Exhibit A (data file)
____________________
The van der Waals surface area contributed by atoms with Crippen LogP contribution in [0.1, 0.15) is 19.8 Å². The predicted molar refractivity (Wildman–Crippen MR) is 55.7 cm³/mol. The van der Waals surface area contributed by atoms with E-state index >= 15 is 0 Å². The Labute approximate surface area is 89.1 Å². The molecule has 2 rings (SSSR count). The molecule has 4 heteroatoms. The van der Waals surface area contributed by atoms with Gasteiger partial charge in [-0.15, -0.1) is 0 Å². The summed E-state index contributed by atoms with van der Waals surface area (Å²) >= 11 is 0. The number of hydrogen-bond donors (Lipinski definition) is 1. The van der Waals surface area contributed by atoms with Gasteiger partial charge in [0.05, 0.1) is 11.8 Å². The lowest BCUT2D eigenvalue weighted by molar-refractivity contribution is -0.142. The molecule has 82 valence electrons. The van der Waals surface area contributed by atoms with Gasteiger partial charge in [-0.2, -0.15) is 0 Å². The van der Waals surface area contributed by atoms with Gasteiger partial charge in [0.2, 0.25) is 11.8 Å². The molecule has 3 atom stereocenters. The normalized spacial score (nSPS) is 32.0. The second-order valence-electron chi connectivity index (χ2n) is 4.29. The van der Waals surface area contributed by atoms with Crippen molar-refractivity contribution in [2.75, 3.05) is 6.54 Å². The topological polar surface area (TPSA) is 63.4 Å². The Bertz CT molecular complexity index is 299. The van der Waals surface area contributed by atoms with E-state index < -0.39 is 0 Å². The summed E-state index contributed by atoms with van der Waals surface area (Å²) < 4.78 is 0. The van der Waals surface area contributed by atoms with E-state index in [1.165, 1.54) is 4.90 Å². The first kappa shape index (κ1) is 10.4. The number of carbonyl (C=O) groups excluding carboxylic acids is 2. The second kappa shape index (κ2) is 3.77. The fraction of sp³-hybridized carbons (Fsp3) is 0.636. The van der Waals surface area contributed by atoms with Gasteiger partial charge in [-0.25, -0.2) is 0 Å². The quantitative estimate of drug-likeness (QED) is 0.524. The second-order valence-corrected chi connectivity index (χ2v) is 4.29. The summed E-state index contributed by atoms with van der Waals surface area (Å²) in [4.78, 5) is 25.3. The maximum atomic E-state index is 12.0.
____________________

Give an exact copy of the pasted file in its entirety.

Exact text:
The van der Waals surface area contributed by atoms with Crippen LogP contribution in [0.1, 0.15) is 19.8 Å². The predicted molar refractivity (Wildman–Crippen MR) is 55.7 cm³/mol. The van der Waals surface area contributed by atoms with E-state index >= 15 is 0 Å². The Labute approximate surface area is 89.1 Å². The molecule has 2 rings (SSSR count). The molecule has 4 heteroatoms. The van der Waals surface area contributed by atoms with Gasteiger partial charge in [-0.15, -0.1) is 0 Å². The summed E-state index contributed by atoms with van der Waals surface area (Å²) >= 11 is 0. The number of hydrogen-bond donors (Lipinski definition) is 1. The van der Waals surface area contributed by atoms with Gasteiger partial charge in [0.05, 0.1) is 11.8 Å². The lowest BCUT2D eigenvalue weighted by molar-refractivity contribution is -0.142. The molecule has 82 valence electrons. The van der Waals surface area contributed by atoms with Gasteiger partial charge in [-0.2, -0.15) is 0 Å². The van der Waals surface area contributed by atoms with Gasteiger partial charge in [0.2, 0.25) is 11.8 Å². The molecule has 3 atom stereocenters. The normalized spacial score (nSPS) is 32.0. The second-order valence-electron chi connectivity index (χ2n) is 4.29. The van der Waals surface area contributed by atoms with Crippen molar-refractivity contribution in [2.75, 3.05) is 6.54 Å². The topological polar surface area (TPSA) is 63.4 Å². The Bertz CT molecular complexity index is 299. The van der Waals surface area contributed by atoms with E-state index < -0.39 is 0 Å². The summed E-state index contributed by atoms with van der Waals surface area (Å²) < 4.78 is 0. The van der Waals surface area contributed by atoms with E-state index in [1.165, 1.54) is 4.90 Å². The first kappa shape index (κ1) is 10.4. The number of carbonyl (C=O) groups excluding carboxylic acids is 2. The second kappa shape index (κ2) is 3.77. The fraction of sp³-hybridized carbons (Fsp3) is 0.636. The van der Waals surface area contributed by atoms with Gasteiger partial charge in [-0.25, -0.2) is 0 Å². The quantitative estimate of drug-likeness (QED) is 0.524. The second-order valence-corrected chi connectivity index (χ2v) is 4.29. The summed E-state index contributed by atoms with van der Waals surface area (Å²) in [4.78, 5) is 25.3. The maximum atomic E-state index is 12.0.